UND's hockey season on the brink after Game 1 loss at Omaha

Goalie Simon Latkoczy stopped 40 of 41 shots to give the Mavericks their first playoff win under sixth-year coach Mike Gabinet.

Omaha goalie Simon Latkoczy makes a save on UND forward Riese Gaber during Game 1 of their NCHC quarterfinal playoff series on March 10, 2023.
Mark Kuhlmann / UND athletics

OMAHA, Neb. — Riese Gaber started putting his hands up to celebrate.

He thought he scored a second goal in the final 80 seconds to tie UND's National Collegiate Hockey Conference playoff game against Omaha in dramatic fashion.

The goal judge turned on the red light.

Jake Schmaltz pointed at the goal.

But the puck did not go in the net. Gaber's wrist shot from the right circle hit the bottom of the crossbar, ricocheted straight down in the crease, kicked wide and out of harm's way.


Seconds later, Omaha sealed a 2-1 win in Game 1 of the best-of-three series in Baxter Arena.

"Game of inches," Gaber said. "It hit dead on and went straight down. Maybe do that again and it goes crossbar and in. It's unfortunate but it is what it is."

Now, UND's season is on the brink.

The Fighting Hawks cannot lose another game this season or it's over, starting with Game 2 against the Mavericks at 7:07 p.m. Saturday.

"There are absolutely no excuses," Gaber said. "We have to come out of the gates blazing. When we do that, we have success. We've seen that this season against these guys and many other teams. There are no excuses and we'll be ready for puck drop tomorrow."

Omaha freshman goalie Simon Latkoczy, who allowed five goals to UND a week earlier, was outstanding in Game 1, stopping 40 of 41 shots.

He received goal support from a pair of defensemen. Rookie Jacob Guevin scored at 4:29 of the second period, then Guevin set up Davis Pennington 2:31 later for a two-goal lead.

Omaha is now one win away from an elusive trip to the NCHC Frozen Faceoff.


The Mavericks are the only team in the league that have never been there. They're 3-15 all-time in the NCHC playoffs. Friday marked their first playoff win under sixth-year coach Mike Gabinet (1-7).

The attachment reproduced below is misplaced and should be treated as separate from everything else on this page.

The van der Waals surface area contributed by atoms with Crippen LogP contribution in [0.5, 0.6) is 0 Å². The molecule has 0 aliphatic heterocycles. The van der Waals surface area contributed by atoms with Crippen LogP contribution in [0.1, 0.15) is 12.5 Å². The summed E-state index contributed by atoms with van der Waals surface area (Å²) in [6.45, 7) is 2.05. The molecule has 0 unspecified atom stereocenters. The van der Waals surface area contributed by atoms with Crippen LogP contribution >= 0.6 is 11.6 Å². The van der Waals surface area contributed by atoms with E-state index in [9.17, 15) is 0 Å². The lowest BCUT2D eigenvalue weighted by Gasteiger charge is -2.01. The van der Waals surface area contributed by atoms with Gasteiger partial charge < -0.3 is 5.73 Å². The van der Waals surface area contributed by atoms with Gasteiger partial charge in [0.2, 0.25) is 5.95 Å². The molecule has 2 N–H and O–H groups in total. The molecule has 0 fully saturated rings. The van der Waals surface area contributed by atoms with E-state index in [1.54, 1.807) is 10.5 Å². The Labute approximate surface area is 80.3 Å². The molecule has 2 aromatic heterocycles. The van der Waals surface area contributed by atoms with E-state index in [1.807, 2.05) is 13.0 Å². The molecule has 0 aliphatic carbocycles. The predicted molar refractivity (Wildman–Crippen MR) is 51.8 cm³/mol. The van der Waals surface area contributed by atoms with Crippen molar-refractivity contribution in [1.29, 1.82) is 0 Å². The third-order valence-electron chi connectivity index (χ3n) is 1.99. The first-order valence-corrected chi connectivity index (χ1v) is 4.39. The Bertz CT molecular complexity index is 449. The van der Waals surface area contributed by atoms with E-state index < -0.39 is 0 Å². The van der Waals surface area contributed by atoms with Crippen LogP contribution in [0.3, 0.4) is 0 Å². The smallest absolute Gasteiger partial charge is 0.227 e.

The Mavericks (19-13-3) have not reached the semifinals of a conference tournament since 2001, when they were in the Central Collegiate Hockey Association.

"You could tell they were an urgent team," UND coach Brad Berry said. "I thought the first five minutes, they came out, set the tone and we didn't answer. This is playoff hockey and at the end of the day, we had to have a better first period. I thought we settled in (during) the second and third. You have to start on time and that team started on time."

UND dropped to 16-14-6.

After the game, Berry looked to two major reasons for the Game 1 loss.

No. 1: UND's poor start. The Fighting Hawks allowed 17 shots on goal in the first period alone. The only reason they came out of it unscathed was because of goaltender Drew DeRidder (26 saves).

"It was a slow start by us," Gaber said. "At this point in the season, that can't be happening. It's everyone, me included. It just comes down to moving our feet, playing physical, getting on pucks quick and we didn't do that tonight."

No. 2: The Fighting Hawks, who have the NCAA's top power play, went 0-for-3 with the advantage and squandered a :59 five-on-three in the second period.


"We call a timeout; we win a draw back," Berry said of the two-man advantage. "We can't execute a D-to-D play to get it to the net. I don't think we got very many good looks off of it. Those are situations you have to capitalize in the playoffs here. Specialty teams are a huge deal and I thought we weren't sharp on our power play."

UND finally broke through with an extra attacker.

Gaber sniped a shot over Latkoczy's glove with 1:14 left. It was his 20th goal of the season. Gaber became the first UND player to score 20 in a season since Shane Gersich in 2016-17.

He also had another chance to tie it, but it hit the crossbar.

The Fighting Hawks outshot the Mavericks 30-11 in the final two periods.

"Both goaltenders were very good," Berry said. "That's playoff goaltending right there. When you have goaltending like that, you have to capitalize offensively.

"(DeRidder) gave us a chance early in the game to keep playing as far as staying in the game. He made some key saves in the first period, then I thought we got to their goaltender, and he was equally as good. We have a situation where our goaltending is playing well right now. We have to make the best of it."

UND will have to win back-to-back road playoff games — a tall task considering the program hasn't won one since 1995.


UND is 0-5 since then, losing twice at Minnesota in 2002, twice at Denver in 2019 and Friday night.

"We have another opportunity tomorrow," Gaber said. "We're not dead yet. We have an opportunity to come back and win a game and force a Game 3. Nothing's set in stone. We still have an opportunity and we'll be ready for it."

Schlossman has covered college hockey for the Grand Forks Herald since 2005. He has been recognized by the Associated Press Sports Editors as the top beat writer for the Herald's circulation division four times and the North Dakota sportswriter of the year once. He resides in Grand Forks. Reach him at
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